The Billionaire Next DoorBy: Christina Tetreault
The Sherbrookes of Newport, book 10
Curt Sherbrooke watched the real estate agent pull into the driveway behind his SUV. He’d worked with Peter Marcus in the past, and the man usually did a great job of finding just what he was looking for. He didn’t expect this time to be any different.
“Nice to see you again,” Peter said when he reached Curt. “I hope you didn’t have too much trouble finding this place.”
The rotaries in the center of town had confused his GPS. As a result, he’d gotten an unplanned tour of Pelham, New Hampshire. So far, he liked what he saw. The town appeared large enough for him to blend in and hopefully not draw too much attention to himself. At the same time, it wasn’t so big it lost the essence of the traditional New England small town. It would be the perfect place to relax and work on his novel, while doing something he enjoyed.
“I got a little redirected along the way, but I managed. What did you find for me, Peter?” Curt checked out the house and grounds around him.
Peter opened the folder he held and pulled out a packet of papers. “This tells you all about the house and the town.” He handed the packet to Curt. “I’ll give you the basics for now. Originally, the house and the surrounding hundred acres belonged to the Draper family. They owned the quarry across the state line, in Dracut. The home stayed in the Draper family until the late 1940s. It’s been sold twice since then. Thirty years ago, the current owners started selling off parcels of land, and many of houses you passed on the street were built. The last part of the original estate, the old groundskeeper’s cottage, was sold twenty-five years ago. It’s set way back, so you can’t see it from the road. You would’ve passed its driveway on your way here. Today, the house comes with eight acres. The original stables remain on the property. The carriage house was converted into a three-car garage at some point, and there’s a full apartment located above. The home has a heated in-ground pool and there’s also a man-made pond on the property.”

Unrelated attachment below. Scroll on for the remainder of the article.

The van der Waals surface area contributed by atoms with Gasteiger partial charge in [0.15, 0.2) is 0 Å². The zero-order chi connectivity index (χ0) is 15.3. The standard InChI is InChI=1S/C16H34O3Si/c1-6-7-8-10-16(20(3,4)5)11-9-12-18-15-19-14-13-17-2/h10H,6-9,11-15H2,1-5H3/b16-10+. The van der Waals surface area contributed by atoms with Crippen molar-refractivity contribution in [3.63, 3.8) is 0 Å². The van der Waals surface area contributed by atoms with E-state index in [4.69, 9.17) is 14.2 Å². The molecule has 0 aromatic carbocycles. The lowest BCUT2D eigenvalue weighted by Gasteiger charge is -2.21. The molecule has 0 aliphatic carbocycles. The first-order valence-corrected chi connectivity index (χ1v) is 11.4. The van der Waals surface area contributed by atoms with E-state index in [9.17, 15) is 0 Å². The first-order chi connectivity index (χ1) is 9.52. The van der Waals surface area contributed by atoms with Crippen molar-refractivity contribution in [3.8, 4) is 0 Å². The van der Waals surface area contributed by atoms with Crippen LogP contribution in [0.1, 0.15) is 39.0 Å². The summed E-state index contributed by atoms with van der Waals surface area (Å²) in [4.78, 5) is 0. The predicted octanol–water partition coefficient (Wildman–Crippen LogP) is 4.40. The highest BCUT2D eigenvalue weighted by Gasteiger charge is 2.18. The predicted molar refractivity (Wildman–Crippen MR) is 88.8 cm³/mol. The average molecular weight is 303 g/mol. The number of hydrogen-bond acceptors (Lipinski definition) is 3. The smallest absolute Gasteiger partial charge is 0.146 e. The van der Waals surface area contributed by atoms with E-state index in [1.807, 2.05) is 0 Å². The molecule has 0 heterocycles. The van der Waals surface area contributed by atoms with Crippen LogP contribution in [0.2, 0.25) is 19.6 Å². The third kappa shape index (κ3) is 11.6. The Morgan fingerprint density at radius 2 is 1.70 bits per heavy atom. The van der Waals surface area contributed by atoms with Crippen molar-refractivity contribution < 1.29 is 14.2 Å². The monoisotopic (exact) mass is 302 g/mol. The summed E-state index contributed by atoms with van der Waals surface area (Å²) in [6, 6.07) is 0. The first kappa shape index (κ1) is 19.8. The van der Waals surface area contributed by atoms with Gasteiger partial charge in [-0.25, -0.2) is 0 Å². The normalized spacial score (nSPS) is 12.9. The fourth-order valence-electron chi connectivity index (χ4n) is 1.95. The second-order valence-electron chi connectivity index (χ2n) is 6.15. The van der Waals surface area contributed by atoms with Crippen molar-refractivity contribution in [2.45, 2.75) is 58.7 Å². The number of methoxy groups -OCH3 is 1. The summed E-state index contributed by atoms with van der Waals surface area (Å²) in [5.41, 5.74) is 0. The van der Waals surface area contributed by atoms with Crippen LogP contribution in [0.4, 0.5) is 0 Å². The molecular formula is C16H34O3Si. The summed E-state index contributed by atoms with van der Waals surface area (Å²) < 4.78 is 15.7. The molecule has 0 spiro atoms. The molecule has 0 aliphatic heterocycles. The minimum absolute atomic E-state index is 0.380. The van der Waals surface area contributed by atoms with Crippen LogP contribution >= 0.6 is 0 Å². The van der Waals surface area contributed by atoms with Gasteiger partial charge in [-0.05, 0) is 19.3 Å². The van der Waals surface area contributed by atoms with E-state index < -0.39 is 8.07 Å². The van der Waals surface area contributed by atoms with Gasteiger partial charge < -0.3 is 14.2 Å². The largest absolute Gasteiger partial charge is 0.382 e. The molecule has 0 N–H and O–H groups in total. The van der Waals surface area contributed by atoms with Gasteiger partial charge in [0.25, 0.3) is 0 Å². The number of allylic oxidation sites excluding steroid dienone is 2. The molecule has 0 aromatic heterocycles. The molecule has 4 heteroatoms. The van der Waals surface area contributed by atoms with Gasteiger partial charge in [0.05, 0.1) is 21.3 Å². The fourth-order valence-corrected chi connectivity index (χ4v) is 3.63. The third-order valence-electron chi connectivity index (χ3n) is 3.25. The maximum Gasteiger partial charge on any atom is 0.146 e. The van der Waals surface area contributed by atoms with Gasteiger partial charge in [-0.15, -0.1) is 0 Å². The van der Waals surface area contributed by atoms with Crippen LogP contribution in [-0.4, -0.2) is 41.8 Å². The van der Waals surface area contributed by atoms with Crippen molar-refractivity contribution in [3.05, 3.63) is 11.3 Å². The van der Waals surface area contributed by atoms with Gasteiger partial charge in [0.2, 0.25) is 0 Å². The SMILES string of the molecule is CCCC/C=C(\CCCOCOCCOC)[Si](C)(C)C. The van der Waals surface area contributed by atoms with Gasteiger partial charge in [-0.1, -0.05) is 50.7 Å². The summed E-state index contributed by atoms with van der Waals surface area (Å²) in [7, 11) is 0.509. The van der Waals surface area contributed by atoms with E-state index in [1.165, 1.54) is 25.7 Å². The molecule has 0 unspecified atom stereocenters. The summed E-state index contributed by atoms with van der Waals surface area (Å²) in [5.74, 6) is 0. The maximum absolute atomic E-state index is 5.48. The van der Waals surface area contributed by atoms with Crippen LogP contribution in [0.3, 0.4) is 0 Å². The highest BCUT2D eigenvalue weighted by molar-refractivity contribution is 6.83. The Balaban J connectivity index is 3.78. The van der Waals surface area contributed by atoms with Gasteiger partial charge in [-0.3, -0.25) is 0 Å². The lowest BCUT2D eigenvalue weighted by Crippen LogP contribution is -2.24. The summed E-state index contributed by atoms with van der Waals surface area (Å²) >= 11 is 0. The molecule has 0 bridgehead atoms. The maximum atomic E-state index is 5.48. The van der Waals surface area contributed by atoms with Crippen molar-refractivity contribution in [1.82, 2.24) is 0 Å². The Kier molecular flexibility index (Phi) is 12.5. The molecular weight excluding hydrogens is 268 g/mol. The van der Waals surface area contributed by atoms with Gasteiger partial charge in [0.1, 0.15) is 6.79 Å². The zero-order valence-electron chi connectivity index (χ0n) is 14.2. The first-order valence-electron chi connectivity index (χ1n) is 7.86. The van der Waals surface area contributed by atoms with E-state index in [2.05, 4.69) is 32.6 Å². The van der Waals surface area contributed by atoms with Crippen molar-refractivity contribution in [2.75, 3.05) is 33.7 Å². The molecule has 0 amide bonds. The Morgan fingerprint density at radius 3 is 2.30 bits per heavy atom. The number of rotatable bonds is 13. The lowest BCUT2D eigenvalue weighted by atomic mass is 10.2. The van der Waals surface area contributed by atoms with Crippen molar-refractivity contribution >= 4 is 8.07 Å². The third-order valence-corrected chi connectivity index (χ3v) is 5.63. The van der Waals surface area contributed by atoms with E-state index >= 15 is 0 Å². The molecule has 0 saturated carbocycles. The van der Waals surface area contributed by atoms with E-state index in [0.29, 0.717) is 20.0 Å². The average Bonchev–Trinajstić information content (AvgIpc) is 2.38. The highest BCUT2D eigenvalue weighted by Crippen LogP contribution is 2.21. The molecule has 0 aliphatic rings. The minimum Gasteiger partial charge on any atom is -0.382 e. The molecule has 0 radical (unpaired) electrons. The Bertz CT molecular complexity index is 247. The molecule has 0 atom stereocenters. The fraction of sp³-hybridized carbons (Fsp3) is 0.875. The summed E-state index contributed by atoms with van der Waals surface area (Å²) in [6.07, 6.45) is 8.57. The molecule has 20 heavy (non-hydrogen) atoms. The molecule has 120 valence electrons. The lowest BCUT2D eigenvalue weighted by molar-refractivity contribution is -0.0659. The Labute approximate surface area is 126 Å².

They walked up the cobblestone walkway. It, much like the exterior of the house, had seen better days. But Curt had expected as much. He had told Peter he was again in the market for a fixer-upper. If the exterior of the home was any indication, that was exactly what Peter had found him.
“According to the listing agent, the house needs a new heating system. What’s in there right now works, but it’s not efficient. You’d want to have something new installed before the winter. And there is no central air. A new roof was put on four years ago. Other than that, not much has been done here in a long time. The house has been empty for over two years.” Peter retrieved the key from the lock box on the front door. “The listing agent is a friend of the owners. She told me the couple moved into an assisted living facility. None of their children want the old house, and at this point the couple needs the money from the sale to cover their expenses at the facility.”
The hinges on the front door groaned when Peter opened it, and Curt stepped inside. The large wood-paneled foyer reminded him a bit of his grandparents’ home. A faded mural covered the vaulted ceiling, and an antique chandelier with several bulbs out provided less than adequate light. An ornate stained-glass window filled the space above the front door, allowing in sunlight. Matching stained-glass panels flanked the door. A curving master staircase led up to the second floor, and two hallways stretched out to other parts of the home.
“The first floor contains the typical rooms you’d expect. There’s also a ballroom located at the back of the house. Evidently, the Drapers liked to entertain when they lived here. Upstairs you’ll find six bedrooms, as well as his and hers private offices and a billiard room. There’s an elevator that goes between the first and second floors, however, it doesn’t work. The listing agent isn’t sure what is wrong with it.”
“Let’s look around,” Curt said. From here he liked what he saw, but before he made a decision, he needed to see the rest of the house.
He went from room to room on the first floor, each one appearing to need more work than the one before it. Thankfully, it appeared much of it was cosmetic. There were no gaping holes in the ceilings or floors. All the windows looked old, but capable of keeping out the elements as well as any unwanted critters looking for a place to live. Even the kitchen appeared useable, if outdated. Nothing appeared to be a deal breaker.